I’ve reviewed a number of Onkyo A/V receivers over time (see my review of the TX-SR705 from Playback 3) but never one of the really large models and I’ve always wondered how one of the “big guys” might perform. Partly to satisfy my own curiosity, partly to continue the Playback review series on sub-$2k AVRs begun in issue 11, I decided to try Onkyo’s second biggest receiver—the $1,799, 7-1-channel, THX Ultra2 Plus-certified TX-SR876. As you’ll see in a moment, this receiver is powerful (7x140 watts per channel), flexible, incorporates a great video processor (the HQV Reon VX device from Silicon Optix), and provides one of the most sophisticated room EQ systems on the planet (Audyssey MultEQ XT). On paper, the TX-SR876 looks excellent, but the key question is whether its real-world performance lives up the potential promised in the specifications sheet. And the answer, in a nutshell, is that it does.
Consider this AVR if: you want an A/V receiver whose performance meets or beats the best in its class—a receiver that, though not inexpensive, is well priced for what it is and does. Look at this model if you prize excellent sound and picture quality, terrific flexibility, and advanced features you will not soon outgrow. One small caveat: to tap this AVR’s full potential, you’ll need and want to read its manual. It’s not overly complicated, but it does offer layer upon layer of sophisticated options.
Look elsewhere if: you crave that “nth” degree of performance that only truly great (and typically very costly) separate A/V controller/amp combos can provide (though this Onkyo can handily outperforms some controller/amp combos I’ve heard). Also look further if you require truly “dirt simple” set-up and operation procedures. While the TX-SR876 is by no means hard to use, it is a multi-faceted product whose rich features set requires a certain amount of study and experimentation for best results.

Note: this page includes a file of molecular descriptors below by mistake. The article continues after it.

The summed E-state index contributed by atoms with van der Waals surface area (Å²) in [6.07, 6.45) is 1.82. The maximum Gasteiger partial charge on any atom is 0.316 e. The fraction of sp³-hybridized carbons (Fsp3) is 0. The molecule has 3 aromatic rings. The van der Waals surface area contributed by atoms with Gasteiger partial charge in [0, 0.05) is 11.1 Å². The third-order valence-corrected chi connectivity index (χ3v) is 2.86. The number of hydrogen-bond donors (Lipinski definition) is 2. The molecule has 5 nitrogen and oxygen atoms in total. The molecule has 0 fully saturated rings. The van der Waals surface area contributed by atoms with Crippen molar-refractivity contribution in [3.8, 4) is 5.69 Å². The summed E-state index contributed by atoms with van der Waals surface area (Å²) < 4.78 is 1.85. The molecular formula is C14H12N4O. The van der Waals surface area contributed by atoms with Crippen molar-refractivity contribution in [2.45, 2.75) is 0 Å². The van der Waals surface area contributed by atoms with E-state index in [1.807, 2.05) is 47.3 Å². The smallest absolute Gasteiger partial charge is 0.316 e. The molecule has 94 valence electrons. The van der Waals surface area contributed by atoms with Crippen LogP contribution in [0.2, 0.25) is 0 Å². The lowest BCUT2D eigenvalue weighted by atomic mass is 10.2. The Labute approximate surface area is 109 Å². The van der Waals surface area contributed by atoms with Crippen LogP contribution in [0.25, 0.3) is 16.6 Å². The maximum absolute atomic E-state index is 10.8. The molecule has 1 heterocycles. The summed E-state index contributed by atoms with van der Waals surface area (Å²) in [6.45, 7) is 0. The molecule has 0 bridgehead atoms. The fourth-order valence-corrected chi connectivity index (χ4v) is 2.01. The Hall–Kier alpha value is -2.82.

Ratings (compared to other sub-$2k AVRs)
- User interface: 8
- Sound quality, music: 9
- Sound quality, movies: 10
- Dynamics: 9
- 7x140 watts per channel with Onkyo WRAT (Wide Range Amplifier Technology) linear (not class D) amplifier circuits.
- Unused amplifier channels can be re-routed to bi-amp main loudspeakers.
- 7.1-channel analog pre-amp outputs mean the receiver can drive a standalone multichannel amplifier, if desired.
- THX Ultra2 Plus certification ensures that power specifications are the “real deal”—not “paper tigers.” With THX certification comes a wealth of additional sound processing options, such as THX Loudness Plus.
- Audyssey MultEQ XT automated room/speaker EQ system with support for Audyssey Dynamic EQ and Dynamic Volume functions.
- ISF (Imaging Sciences Foundation) Video Calibration function (for use by qualified ISF technicians).
- Video Processing: Silicon Optix HQV Reon VX processor provides 1080p upscaling for all video sources (including component video sources) via HDMI.
- Tuners: XM and Sirius satellite radio-ready, with AM, FM and HD radio as standard